Around 1858 John Tonge’s School had a building at the bottom of Barrier Street (Shed Lane). (Referred to in an article in the Bolton Journal and Guardian of Friday, 23 October 1936, reproduced in
St Bede's A school was opened in Morris Green in 1871 and can be seen on the 1894 map though the shape of the outline does not match the building we knew in the fifties and which is little changed now. In 1880 responsibility for the school passed to the vicar of St George the Martyr’s. The older part of the present school was built before 1910 (style appears to be pre 1900) in which year it is clearly outlined on the map. By 1915 Morris Green had its own Anglican Church but the church building was not completed until October 1932.
Sometime between these dates the name St Bedes was adopted and the school was associated with that church. This older building became “the big school” when a new building was brought into use sometime before 1929 for the nursery and Standard 1, 2, 3, and 4.
In the early 1950s Miss E Hulme was the headmistress of the infant department and Mr Clegg was headmaster of the junior department and the school as a whole. (Mrs Hulme took over as Junior Head in around 1952 at which time Miss Markland took over the infants - thanks to J D Orrell. Miss Hulme was organist at St Bede's Church for many years. Her father Stephen Hulme was one of the 66 miners killed in the Pretoria Pit disaster. Thank you Howard Hampson.) Standard 1 was ruled by the very severe looking (and rather old looking to a boy of not quite five years) Mrs Latham who was quite nice really.For some reason I never knew, I joined the class some days after everyone else. I remember clearly being brought by my mother into this classroom already full of other boys and girls. My mother, seeing the crates of school milk near the door took out her purse and asked how much the milk was; she was pleasantly surprised to learn that there was no charge. I then had to copy the other children in doing what they seemed to know already what to do – in particular answering my name at register time.
No-one had informed me of the teacher’s name and thankfully my name was not first on the register. So I copied. Unfortunately, I had misheard the pupils ahead of me and for three days answered my name with, “Yes, Miss Label.” Miss Clegg (presumably the daughter of Mr Clegg) was the quite young teacher of Standard 2 whom I really liked, moving to Standard 3 as I did. The top Junior class was taught by Mrs Brown (Mrs I think, not Miss) who seemed to be known by everybody in the area.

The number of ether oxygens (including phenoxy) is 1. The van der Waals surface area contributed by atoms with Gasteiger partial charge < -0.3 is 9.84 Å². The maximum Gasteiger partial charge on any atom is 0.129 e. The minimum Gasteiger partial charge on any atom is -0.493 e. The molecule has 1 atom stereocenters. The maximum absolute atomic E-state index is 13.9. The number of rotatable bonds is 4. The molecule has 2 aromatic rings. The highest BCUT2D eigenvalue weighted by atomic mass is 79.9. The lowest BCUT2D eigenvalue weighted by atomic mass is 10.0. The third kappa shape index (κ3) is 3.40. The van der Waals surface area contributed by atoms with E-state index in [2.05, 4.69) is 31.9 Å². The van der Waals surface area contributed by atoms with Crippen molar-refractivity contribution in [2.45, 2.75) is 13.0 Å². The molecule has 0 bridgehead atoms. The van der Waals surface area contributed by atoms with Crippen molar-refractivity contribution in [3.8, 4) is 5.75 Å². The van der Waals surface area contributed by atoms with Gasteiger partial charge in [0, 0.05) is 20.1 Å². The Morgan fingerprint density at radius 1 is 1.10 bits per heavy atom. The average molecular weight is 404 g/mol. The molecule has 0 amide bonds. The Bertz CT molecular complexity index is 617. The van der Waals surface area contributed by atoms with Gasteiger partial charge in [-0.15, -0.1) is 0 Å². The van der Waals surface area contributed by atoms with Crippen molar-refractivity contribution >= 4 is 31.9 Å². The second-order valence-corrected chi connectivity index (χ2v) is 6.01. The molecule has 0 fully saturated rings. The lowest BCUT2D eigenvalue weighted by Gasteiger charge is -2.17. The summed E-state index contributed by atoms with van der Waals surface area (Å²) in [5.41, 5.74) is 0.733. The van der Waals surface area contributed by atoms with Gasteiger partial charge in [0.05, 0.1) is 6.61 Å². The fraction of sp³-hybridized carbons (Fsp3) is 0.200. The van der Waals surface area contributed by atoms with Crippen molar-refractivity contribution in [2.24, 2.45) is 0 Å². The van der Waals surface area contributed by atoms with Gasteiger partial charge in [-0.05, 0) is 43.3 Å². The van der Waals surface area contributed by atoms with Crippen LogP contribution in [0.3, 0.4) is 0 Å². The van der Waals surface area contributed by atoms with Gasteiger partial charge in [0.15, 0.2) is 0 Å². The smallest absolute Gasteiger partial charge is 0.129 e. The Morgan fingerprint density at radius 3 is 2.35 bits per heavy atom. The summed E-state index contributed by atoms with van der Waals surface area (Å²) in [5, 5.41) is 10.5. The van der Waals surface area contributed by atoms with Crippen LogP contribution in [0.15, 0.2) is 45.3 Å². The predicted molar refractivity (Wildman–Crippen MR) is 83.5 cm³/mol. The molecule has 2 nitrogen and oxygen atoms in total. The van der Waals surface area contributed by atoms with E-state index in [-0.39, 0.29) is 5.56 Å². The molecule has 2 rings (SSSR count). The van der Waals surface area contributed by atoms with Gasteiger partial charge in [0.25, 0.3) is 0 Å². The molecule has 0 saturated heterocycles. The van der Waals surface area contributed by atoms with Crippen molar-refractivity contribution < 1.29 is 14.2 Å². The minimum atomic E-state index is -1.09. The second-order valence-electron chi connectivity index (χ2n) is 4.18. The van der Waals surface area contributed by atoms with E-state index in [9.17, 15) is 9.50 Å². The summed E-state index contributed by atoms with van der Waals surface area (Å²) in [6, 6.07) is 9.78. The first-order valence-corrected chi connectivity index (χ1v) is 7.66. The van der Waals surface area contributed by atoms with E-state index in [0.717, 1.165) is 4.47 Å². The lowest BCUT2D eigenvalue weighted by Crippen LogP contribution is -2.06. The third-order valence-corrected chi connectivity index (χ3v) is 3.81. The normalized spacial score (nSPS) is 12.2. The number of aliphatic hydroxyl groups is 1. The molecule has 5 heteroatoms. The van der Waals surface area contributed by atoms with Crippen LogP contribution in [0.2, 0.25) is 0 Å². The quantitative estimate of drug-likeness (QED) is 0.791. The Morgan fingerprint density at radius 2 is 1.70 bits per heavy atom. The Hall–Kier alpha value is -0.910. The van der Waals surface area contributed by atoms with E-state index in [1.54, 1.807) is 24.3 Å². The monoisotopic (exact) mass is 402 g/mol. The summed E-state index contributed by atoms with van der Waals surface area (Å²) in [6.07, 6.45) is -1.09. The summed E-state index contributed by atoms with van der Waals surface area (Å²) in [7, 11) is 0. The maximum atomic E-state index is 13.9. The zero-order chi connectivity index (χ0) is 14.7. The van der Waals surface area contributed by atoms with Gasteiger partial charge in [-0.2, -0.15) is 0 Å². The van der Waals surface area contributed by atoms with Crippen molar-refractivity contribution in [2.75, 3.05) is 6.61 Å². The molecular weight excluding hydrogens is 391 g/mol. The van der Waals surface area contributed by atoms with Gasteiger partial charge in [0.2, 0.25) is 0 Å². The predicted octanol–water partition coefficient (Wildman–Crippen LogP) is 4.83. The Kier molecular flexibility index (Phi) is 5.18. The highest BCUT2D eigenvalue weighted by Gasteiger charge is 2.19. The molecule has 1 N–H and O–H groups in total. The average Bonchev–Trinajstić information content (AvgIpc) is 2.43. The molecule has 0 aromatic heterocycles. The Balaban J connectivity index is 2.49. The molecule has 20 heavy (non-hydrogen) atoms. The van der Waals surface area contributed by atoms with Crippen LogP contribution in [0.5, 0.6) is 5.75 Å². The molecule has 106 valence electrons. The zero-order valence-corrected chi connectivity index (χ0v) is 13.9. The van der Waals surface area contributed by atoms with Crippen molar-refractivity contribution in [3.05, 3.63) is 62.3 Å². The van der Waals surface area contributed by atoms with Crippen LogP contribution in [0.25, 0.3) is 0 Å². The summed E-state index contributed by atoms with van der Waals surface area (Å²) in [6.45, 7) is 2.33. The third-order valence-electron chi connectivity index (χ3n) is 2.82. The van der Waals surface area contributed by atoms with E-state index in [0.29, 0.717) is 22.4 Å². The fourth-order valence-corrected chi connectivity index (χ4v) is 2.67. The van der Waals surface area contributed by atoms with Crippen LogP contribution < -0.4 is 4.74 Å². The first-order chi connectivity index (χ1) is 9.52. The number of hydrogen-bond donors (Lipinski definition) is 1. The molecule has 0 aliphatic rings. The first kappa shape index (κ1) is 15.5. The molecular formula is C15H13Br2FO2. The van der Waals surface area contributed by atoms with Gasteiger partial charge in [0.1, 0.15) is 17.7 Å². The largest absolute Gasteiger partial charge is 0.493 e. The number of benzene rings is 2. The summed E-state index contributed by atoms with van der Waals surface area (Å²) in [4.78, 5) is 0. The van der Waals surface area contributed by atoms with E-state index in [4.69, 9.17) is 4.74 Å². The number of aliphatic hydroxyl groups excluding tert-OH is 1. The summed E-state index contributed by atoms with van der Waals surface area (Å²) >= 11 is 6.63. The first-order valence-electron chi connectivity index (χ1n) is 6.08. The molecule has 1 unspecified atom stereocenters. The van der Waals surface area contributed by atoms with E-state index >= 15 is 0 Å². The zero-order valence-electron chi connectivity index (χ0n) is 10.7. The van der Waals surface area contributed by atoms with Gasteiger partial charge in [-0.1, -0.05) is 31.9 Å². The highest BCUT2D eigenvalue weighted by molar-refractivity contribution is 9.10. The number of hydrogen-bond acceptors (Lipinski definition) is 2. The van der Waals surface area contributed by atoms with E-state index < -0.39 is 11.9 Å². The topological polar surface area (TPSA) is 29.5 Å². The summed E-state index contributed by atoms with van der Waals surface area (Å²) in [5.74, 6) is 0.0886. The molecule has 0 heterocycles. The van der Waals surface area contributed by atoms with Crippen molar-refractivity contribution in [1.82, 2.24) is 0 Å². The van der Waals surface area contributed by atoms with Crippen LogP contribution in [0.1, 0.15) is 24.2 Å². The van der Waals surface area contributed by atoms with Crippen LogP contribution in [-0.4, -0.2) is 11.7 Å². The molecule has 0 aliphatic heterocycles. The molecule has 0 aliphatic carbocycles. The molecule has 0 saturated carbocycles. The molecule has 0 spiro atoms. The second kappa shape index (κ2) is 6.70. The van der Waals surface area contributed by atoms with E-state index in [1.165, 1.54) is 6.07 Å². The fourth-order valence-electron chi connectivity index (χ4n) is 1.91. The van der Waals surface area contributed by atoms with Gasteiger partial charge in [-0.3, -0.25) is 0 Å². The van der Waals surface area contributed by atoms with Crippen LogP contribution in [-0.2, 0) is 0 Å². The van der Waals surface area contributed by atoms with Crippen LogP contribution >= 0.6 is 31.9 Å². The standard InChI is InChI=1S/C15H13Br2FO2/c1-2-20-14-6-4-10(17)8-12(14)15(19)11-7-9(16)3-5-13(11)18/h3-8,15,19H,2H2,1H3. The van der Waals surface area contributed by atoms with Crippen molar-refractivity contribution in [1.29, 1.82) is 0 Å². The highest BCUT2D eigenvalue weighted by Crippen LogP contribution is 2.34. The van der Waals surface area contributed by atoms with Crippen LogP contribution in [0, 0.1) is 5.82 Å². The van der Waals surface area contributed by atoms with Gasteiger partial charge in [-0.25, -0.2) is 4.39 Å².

Howard Crompton, at school more than ten years later, remembers Miss Clegg differently - "In the small school I remember Miss Clegg in the top class .a tough old bird who was pretty rough on us kids if the lesson didn’t sink in." He also reminds me of dancing round the Maypole. He recalls, "Mr. Clough the only male teacher walked us to Hulton Playing fields to play football and the school provided Green and opposite side Dark blues shirts and we had something like 15 a side on a full size pitch. When you were small it seemed huge!" In my own day we walked to Willows Park and played football on the cinder pitch, no shirts supplied.
The football field at Willows Park - more correctly, Rumworth Recreation Ground – with Brandwood Street School in the background. This is somewhat after my own time as there appears to be grass underfoot, not cinders.
No such thing as swimming lessons for me but Howard Crompton remembers: "We went to Bridgeman Street baths for swimming lessons, a double decker bus hired to take us there and milk on our return , it was like an adventure but life’s pleasures in a working class environment were a lot simpler then. I don’t know why we didn't go to High Street baths."
Other teachers were Mrs Pidcott and Mrs Campbell. (Pidcott or Pidcock?)
St Bede's School c 1961
with class teacher Mrs Pidcock and headmistress Miss E Hulme.
Photographer/owner not known.
Picture provided by Lindsay Frost and posted on Facebook by David Probett who supplied some names.
middle row - Ian Taylor,?,?,Julie Shaw,?,?,Debra Taylor,?,?,?,Ray Martin, David Probett;
front row left - Stephen Evans